Reviewed by Matt Sutherland
From the founder of CavanKerry Press, this delightful memoir in verse bears witness to a complicated family history of Ireland’s Troubles, devout Catholicism, fierce maternal strength, aging, death, bitterness, and love. That Joan Cusack Handler’s poetry is flawless serves to draw the emotional tension of her carefully measured remembrances even tauter. She is the author of two other collections of poetry, another memoir, and the recipient of five Pushcart nominations.
Partners in this loss, Dad attends
mornings, I afternoons, but Catherine
gives all: two weeks’ vacation sleeping on the stiff recliner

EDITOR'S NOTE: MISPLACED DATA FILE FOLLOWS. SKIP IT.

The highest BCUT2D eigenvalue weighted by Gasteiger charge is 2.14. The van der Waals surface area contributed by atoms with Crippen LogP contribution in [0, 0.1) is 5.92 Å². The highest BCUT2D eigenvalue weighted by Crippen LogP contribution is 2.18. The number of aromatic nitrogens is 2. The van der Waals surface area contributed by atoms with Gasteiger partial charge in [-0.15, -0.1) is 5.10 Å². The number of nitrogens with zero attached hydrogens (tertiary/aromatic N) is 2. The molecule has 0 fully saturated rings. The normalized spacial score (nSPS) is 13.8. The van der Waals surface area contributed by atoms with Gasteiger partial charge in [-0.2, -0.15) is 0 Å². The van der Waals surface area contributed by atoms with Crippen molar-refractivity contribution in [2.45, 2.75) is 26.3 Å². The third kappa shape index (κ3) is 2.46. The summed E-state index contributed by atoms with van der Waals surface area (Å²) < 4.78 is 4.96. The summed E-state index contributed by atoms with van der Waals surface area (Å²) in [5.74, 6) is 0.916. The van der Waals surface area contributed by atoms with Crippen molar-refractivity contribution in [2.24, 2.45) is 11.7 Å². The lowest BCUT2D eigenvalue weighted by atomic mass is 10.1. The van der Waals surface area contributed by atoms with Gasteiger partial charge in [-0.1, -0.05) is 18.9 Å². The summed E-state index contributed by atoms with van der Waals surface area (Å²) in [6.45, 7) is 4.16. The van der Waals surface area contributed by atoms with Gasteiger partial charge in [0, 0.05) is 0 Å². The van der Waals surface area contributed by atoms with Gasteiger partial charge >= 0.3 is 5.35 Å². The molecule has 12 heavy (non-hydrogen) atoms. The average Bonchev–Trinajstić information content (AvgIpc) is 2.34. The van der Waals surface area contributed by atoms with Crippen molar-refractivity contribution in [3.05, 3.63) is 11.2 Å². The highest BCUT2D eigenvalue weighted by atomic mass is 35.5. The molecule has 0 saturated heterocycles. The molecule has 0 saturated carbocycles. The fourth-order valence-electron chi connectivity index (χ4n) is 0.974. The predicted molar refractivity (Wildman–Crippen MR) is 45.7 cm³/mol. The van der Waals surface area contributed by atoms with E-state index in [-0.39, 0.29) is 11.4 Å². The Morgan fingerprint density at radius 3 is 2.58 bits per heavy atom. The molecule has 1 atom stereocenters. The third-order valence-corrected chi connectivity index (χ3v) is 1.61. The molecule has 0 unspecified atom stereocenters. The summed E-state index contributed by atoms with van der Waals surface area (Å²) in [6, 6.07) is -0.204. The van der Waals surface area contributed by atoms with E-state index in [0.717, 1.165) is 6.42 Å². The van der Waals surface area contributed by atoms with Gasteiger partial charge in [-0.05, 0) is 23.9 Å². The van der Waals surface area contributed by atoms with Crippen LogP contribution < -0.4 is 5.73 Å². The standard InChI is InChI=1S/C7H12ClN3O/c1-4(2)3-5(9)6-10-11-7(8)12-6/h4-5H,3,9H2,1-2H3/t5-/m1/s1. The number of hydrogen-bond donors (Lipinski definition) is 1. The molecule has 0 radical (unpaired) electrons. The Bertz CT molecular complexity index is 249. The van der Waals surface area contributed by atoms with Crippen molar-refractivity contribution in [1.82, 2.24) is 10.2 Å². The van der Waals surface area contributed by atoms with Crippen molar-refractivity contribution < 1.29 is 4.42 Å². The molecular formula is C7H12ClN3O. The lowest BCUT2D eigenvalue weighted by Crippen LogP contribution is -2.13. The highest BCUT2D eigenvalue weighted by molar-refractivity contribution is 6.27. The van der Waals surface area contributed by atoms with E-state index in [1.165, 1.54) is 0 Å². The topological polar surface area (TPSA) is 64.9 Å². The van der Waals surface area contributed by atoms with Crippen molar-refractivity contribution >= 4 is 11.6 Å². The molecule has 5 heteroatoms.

for the words that will
finally tell her that,
yes, her mother loves her.
My sister suffers a deeper grief;
this is the second time she’s lost our mother —
convinced from childhood that she was adopted, no
other reason for Mom’s refusal. But I pose
another: Catherine’s Dad’s favorite.
For our mother, our father loving his daughter meant he loved
his wife less.
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